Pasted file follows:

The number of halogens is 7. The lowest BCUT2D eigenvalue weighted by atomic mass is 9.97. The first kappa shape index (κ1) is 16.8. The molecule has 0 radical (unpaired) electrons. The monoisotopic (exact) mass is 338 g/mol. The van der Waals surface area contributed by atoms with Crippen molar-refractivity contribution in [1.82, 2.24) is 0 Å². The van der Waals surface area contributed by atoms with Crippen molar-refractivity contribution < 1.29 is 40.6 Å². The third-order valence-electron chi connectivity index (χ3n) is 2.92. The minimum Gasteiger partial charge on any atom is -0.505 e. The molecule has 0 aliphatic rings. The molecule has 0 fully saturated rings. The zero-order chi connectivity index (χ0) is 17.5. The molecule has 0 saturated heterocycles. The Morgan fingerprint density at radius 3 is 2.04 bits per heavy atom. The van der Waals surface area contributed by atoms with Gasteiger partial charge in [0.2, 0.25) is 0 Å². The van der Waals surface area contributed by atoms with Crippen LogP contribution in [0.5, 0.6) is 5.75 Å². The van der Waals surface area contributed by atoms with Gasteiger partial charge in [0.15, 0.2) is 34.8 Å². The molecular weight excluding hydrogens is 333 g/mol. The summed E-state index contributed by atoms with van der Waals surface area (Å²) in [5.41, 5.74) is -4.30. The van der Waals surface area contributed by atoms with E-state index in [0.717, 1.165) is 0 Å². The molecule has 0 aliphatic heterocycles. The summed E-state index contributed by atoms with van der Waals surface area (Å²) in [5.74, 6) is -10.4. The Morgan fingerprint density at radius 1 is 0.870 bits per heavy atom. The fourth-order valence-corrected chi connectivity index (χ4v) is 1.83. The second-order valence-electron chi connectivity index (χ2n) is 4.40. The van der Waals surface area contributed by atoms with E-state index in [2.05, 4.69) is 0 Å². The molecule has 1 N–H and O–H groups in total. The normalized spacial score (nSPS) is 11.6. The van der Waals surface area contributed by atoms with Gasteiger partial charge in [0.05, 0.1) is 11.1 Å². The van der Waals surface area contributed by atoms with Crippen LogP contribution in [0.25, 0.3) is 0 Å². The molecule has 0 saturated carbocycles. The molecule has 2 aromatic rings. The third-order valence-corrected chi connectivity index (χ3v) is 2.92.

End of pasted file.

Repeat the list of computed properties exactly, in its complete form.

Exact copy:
The number of halogens is 7. The lowest BCUT2D eigenvalue weighted by atomic mass is 9.97. The first kappa shape index (κ1) is 16.8. The molecule has 0 radical (unpaired) electrons. The monoisotopic (exact) mass is 338 g/mol. The van der Waals surface area contributed by atoms with Crippen molar-refractivity contribution in [1.82, 2.24) is 0 Å². The van der Waals surface area contributed by atoms with Crippen molar-refractivity contribution < 1.29 is 40.6 Å². The third-order valence-electron chi connectivity index (χ3n) is 2.92. The minimum Gasteiger partial charge on any atom is -0.505 e. The molecule has 0 aliphatic rings. The molecule has 0 fully saturated rings. The zero-order chi connectivity index (χ0) is 17.5. The molecule has 0 saturated heterocycles. The Morgan fingerprint density at radius 3 is 2.04 bits per heavy atom. The van der Waals surface area contributed by atoms with Gasteiger partial charge in [0.2, 0.25) is 0 Å². The van der Waals surface area contributed by atoms with Crippen LogP contribution in [0.5, 0.6) is 5.75 Å². The van der Waals surface area contributed by atoms with Gasteiger partial charge in [0.15, 0.2) is 34.8 Å². The molecular weight excluding hydrogens is 333 g/mol. The summed E-state index contributed by atoms with van der Waals surface area (Å²) in [5.41, 5.74) is -4.30. The van der Waals surface area contributed by atoms with E-state index in [0.717, 1.165) is 0 Å². The molecule has 0 aliphatic heterocycles. The summed E-state index contributed by atoms with van der Waals surface area (Å²) in [5.74, 6) is -10.4. The Morgan fingerprint density at radius 1 is 0.870 bits per heavy atom. The fourth-order valence-corrected chi connectivity index (χ4v) is 1.83. The second-order valence-electron chi connectivity index (χ2n) is 4.40. The van der Waals surface area contributed by atoms with E-state index in [2.05, 4.69) is 0 Å². The molecule has 1 N–H and O–H groups in total. The normalized spacial score (nSPS) is 11.6. The van der Waals surface area contributed by atoms with Gasteiger partial charge in [0.05, 0.1) is 11.1 Å². The van der Waals surface area contributed by atoms with Crippen LogP contribution in [0.25, 0.3) is 0 Å². The molecule has 0 saturated carbocycles. The molecule has 2 aromatic rings. The third-order valence-corrected chi connectivity index (χ3v) is 2.92.